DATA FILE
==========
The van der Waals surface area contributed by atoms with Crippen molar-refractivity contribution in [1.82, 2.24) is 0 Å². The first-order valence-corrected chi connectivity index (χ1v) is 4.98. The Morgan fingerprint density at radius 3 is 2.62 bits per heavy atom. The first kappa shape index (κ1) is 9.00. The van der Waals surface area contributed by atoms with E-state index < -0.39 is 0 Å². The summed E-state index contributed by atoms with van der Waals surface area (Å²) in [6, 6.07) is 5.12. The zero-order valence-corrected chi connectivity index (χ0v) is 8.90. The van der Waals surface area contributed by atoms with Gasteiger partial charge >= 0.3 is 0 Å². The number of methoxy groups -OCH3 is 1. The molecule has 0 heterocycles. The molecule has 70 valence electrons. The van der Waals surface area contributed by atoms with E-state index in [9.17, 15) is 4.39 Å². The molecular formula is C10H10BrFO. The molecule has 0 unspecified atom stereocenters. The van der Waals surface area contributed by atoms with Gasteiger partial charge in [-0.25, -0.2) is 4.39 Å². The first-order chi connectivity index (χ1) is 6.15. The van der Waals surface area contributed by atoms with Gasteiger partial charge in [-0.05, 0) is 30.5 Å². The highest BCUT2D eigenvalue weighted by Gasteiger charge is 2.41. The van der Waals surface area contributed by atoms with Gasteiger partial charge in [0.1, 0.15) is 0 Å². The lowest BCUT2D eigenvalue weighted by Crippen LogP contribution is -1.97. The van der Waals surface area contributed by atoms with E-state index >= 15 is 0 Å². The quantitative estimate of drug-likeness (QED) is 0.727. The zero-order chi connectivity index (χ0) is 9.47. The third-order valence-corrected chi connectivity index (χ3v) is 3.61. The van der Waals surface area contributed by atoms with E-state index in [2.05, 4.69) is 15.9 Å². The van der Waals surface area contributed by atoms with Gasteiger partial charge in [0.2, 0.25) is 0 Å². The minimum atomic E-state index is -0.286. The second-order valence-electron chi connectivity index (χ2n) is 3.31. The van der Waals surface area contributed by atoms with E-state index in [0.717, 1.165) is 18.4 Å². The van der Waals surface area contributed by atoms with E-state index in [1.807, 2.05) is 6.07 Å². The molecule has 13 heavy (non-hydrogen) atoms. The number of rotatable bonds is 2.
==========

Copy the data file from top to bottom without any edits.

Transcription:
The van der Waals surface area contributed by atoms with Crippen molar-refractivity contribution in [1.82, 2.24) is 0 Å². The first-order valence-corrected chi connectivity index (χ1v) is 4.98. The Morgan fingerprint density at radius 3 is 2.62 bits per heavy atom. The first kappa shape index (κ1) is 9.00. The van der Waals surface area contributed by atoms with E-state index < -0.39 is 0 Å². The summed E-state index contributed by atoms with van der Waals surface area (Å²) in [6, 6.07) is 5.12. The zero-order valence-corrected chi connectivity index (χ0v) is 8.90. The van der Waals surface area contributed by atoms with Gasteiger partial charge >= 0.3 is 0 Å². The number of methoxy groups -OCH3 is 1. The molecule has 0 heterocycles. The molecule has 70 valence electrons. The van der Waals surface area contributed by atoms with E-state index in [9.17, 15) is 4.39 Å². The molecular formula is C10H10BrFO. The molecule has 0 unspecified atom stereocenters. The van der Waals surface area contributed by atoms with Gasteiger partial charge in [-0.25, -0.2) is 4.39 Å². The first-order chi connectivity index (χ1) is 6.15. The van der Waals surface area contributed by atoms with Gasteiger partial charge in [-0.05, 0) is 30.5 Å². The highest BCUT2D eigenvalue weighted by Gasteiger charge is 2.41. The van der Waals surface area contributed by atoms with Gasteiger partial charge in [0.1, 0.15) is 0 Å². The lowest BCUT2D eigenvalue weighted by Crippen LogP contribution is -1.97. The van der Waals surface area contributed by atoms with E-state index >= 15 is 0 Å². The quantitative estimate of drug-likeness (QED) is 0.727. The zero-order chi connectivity index (χ0) is 9.47. The third-order valence-corrected chi connectivity index (χ3v) is 3.61. The van der Waals surface area contributed by atoms with E-state index in [2.05, 4.69) is 15.9 Å². The van der Waals surface area contributed by atoms with Gasteiger partial charge in [0.2, 0.25) is 0 Å². The minimum atomic E-state index is -0.286. The second-order valence-electron chi connectivity index (χ2n) is 3.31. The van der Waals surface area contributed by atoms with E-state index in [0.717, 1.165) is 18.4 Å². The van der Waals surface area contributed by atoms with E-state index in [1.807, 2.05) is 6.07 Å². The molecule has 13 heavy (non-hydrogen) atoms. The number of rotatable bonds is 2.